As usual, Union Gap was a relatively ho-hum event though we got very lucky with favorable weather. While no one got over-heated, the pock mark covered battlefield took its toll on a number of us. Camp life was comfortable with lots of down time to chat, rest, and socialize with our fellow reenactors. Well, socializing and maybe some plotting with our friends in the 79th New York. With a little extra planning and communication work, duty delegation in the company worked out smoothly. We look forward to supporting and educating our soldiers who have added to their daily duties the specialization of specific responsibilities like master of ordnance, master of arms, and quartermaster. While unofficial titles, the work is highly valued and appreciated by everyone.
Saturday morning including a "parade." While simply a slightly longer march to the battlefield for the public, Company D pulled out all of the stops going in full campaign gear, white gloves, and with flags flying. Enjoying the sight of our two flags flying made up for an otherwise underwhelming parade. The battles were alright. Not much to complain about but not much to write home about either. For those of you who haven't been, the battlefield is the size of a football field with waist high grass. Saturday evening included a nice dinner hosted by Confederate battalion. From the end of second battle and for well over an hour, the Captain and I spit polished our uniforms with precision and cleaned ourselves up pretty good, too. After being told no swords for the dinner, we finally agreed that uniform dress regulations matter, dang it! If no one does it, no one is going to know about Civil War uniform dress regulations. So, we did it right and didn't make a big deal about it. In a similar vein, both battalions have agreed to adopt our period correct and well documented resting on arms for taps. After getting the "stink-eye" from enough reenactors, people started asking questions and we jumped at the opportunity to educate. It's inspiring to learn just how many reenactors are eager to learn the proper ways of doing things and to adopt them when they learn. Sometimes, people just don't know what they don't know.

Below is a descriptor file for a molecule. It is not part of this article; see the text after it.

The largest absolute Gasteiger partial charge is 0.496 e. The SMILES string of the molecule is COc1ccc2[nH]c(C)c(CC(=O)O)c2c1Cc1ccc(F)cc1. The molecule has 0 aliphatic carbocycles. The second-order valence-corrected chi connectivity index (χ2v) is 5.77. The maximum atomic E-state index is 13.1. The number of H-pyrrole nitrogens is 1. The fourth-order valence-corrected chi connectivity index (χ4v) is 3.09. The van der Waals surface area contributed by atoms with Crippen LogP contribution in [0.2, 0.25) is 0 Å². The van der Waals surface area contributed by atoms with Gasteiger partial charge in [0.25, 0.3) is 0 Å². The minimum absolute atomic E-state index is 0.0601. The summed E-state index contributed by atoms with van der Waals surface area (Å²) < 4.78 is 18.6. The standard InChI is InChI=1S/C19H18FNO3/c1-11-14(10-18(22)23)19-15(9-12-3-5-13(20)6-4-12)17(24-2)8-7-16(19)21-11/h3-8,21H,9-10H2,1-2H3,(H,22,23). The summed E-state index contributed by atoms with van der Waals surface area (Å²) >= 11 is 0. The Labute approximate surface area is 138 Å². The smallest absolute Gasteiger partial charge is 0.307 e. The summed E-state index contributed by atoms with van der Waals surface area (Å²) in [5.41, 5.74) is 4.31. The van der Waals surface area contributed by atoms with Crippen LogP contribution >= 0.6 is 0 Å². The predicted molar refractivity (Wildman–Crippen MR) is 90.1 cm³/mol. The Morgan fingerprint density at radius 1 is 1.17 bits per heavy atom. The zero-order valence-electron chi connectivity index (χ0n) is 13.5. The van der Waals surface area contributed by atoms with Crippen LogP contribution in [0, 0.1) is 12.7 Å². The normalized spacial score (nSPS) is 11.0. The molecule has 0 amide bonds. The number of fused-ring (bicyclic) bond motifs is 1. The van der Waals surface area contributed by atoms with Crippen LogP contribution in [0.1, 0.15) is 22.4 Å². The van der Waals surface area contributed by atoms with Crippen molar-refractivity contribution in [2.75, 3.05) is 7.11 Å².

We're still learning some of the battalion's often unspoken or under-communicated management agendas. After the Captain returned one afternoon with the disappointing news that my very period correct morning report was rejected, I nearly burst a blood vessel! After lodging a complaint with the "higher ups" and asking to be informed explicitly when farb was required we learned that period morning reports don't matter to battalion. They only need a modern check list of unit members and a rifle count. Our unit takes maybe too much pride in period correct clerking and paperwork, so naturally it made me twitch to obey this modern accommodation for our dedicated battalion staff.
Our next event is our living history weekend at Fort Stevens where we'll be filming a bunch of new videos, taking inventory and repairing loaner gear, drilling, training, offering project activities, and of course putting on a good, informative show for the public. We hope to see you there.